Two Caribbean countries plan to debate whether to abandon King Charles III as their head of state in the wake of the Coronation.
The King last month issued a rallying cry to the Commonwealth to “unite and be bold” to reach its “near-boundless potential” as a force for good.
But the association of former territories of the British Empire has in recent months come under increasing strain, with the leaders of several of the 15 countries of which the King is head of state announcing their desire to form a republic.
Ralph Gonsalves, the prime minister of St Vincent and the Grenadines, said he would like to see his country do away with “the absurdity” of having a British monarch as its head of state during his lifetime.
It is unclear whether Mr Gonsalves’ republican views are widely shared by the population of Saint Vincent and the Grenadines, the majority of whom voted against abolishing its monarchy, headed by Queen Elizabeth II, in 2009.
Mr Gonsalves also said he would welcome an apology from the British state and monarchy regarding past injustices relating to slavery, adding that he believes the King would be open to talking about reparations.
His comments were echoed by Terrance Drew, the prime minister of the Caribbean nation of St Kitts and Nevis, who said his country would debate removing King Charles as head of state and becoming a republic.
Jamaica and Belize announced similar intentions last week on the eve of the Coronation of King Charles III and Queen Camilla.
Dr Drew said his country would never be “totally free” until it broke its constitutional links with the British monarchy.
He also said that the British monarchy should apologise for its past links to the transatlantic slave trade.
Dr Drew, who became premier last August, intends to start a public discussion on whether the tiny, two-island country in the Caribbean should become a republic.
Recognising past wrongs
Last month, the King expressed his support for the first time for research into the links between the monarchy and the transport of millions of African slaves to the Americas.
Buckingham Palace said Charles took the issues “profoundly seriously”, and the Royal household would help with the academic project by offering access to the Royal Collection and the Royal Archives.
“I think that acknowledging that… something wrong was done, acknowledging it and apologising for it, is a step in the right direction,” Dr Drew told the BBC in Basseterre, the capital of St Kitts and Nevis.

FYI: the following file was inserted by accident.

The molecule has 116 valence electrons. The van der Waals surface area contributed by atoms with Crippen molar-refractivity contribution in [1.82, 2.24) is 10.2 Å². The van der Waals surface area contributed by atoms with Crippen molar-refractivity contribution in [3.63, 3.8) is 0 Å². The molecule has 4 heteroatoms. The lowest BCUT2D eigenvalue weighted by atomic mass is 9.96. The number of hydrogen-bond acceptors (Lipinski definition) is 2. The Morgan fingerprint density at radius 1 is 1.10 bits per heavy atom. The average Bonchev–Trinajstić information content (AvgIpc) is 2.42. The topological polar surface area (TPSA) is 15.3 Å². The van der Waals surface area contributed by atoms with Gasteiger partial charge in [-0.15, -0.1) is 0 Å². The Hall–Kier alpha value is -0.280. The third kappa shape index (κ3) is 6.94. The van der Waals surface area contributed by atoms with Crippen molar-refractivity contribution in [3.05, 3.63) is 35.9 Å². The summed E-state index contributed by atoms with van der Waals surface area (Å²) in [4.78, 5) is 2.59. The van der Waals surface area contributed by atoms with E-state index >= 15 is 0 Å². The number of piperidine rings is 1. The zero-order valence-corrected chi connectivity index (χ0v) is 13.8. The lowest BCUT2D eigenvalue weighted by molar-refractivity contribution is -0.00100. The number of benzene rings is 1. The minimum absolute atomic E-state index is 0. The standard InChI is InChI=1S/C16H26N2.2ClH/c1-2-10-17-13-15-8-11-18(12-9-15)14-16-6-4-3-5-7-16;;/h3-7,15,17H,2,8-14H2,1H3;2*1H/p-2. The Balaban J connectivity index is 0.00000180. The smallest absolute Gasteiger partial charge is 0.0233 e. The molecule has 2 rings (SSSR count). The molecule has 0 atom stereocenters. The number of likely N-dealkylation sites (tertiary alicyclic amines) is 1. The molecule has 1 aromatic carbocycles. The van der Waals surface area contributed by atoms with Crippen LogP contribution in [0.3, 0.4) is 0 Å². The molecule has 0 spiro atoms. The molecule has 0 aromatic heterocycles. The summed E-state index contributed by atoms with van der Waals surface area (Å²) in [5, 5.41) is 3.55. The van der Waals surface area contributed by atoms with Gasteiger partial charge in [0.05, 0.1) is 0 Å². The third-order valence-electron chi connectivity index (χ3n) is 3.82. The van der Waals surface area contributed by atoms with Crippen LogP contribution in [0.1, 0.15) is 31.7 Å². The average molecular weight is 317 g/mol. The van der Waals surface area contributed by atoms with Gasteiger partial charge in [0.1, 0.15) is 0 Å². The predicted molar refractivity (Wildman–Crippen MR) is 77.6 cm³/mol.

“Discovered” by Christopher Columbus in 1493, St Kitts was the first successful English colony in the Caribbean after settlers arrived in 1623.
Neighbouring Nevis was settled by the English in 1628 and sugar cultivation was established on both islands.
Although the country obtained independence from Britain in 1983, it remained part of the Commonwealth and retained the British monarch as its head of state. The Crown is represented by a governor-general.
As the islands were among the first to be colonised by Europeans, they were known as “the mother colony of the West Indies”.
‘We are not acting like victims’
Dr Drew raised the issue of reparations for centuries of slavery, which could take the form of cash payments to individuals, the cancellation of national debt or simply a formal apology.
“We are not just speaking about a monetary contribution, because we are not acting like victims,” he said.
“It is about real changes, even within the systems that are still affecting people of African descent in negative ways.”
Last week, just two days before the Coronation in Westminster Abbey, Johnny Briceno, the prime minister of Belize said it was “quite likely” his nation would be the next Commonwealth country to become a republic after Barbados, which removed the British monarch as its head of state in 2021.
No excitement for the Coronation
Mr Briceno said there was “no excitement” in his country for the Coronation, adding: “We are so far away from the UK. You don’t see people taking out their Union Jack flags or anything.”
On the same day, Jamaica said it might hold a referendum on a change to its constitution, which will further distance the Commonwealth country from the UK, as early as next year.
Marlene Malahoo Forte, Jamaica’s minister of legal and constitutional affairs, said the former British colony could soon “sever ties” with the monarchy, stressing that the time had come for the nation’s future to be “in Jamaican hands”.
“Jamaica is looking to write a new constitution… which will sever ties with the monarch as our head of state. [The] time has come – Jamaica in Jamaican hands. My government is saying we have to do it now – time to say goodbye.” Source: telegraph.co.uk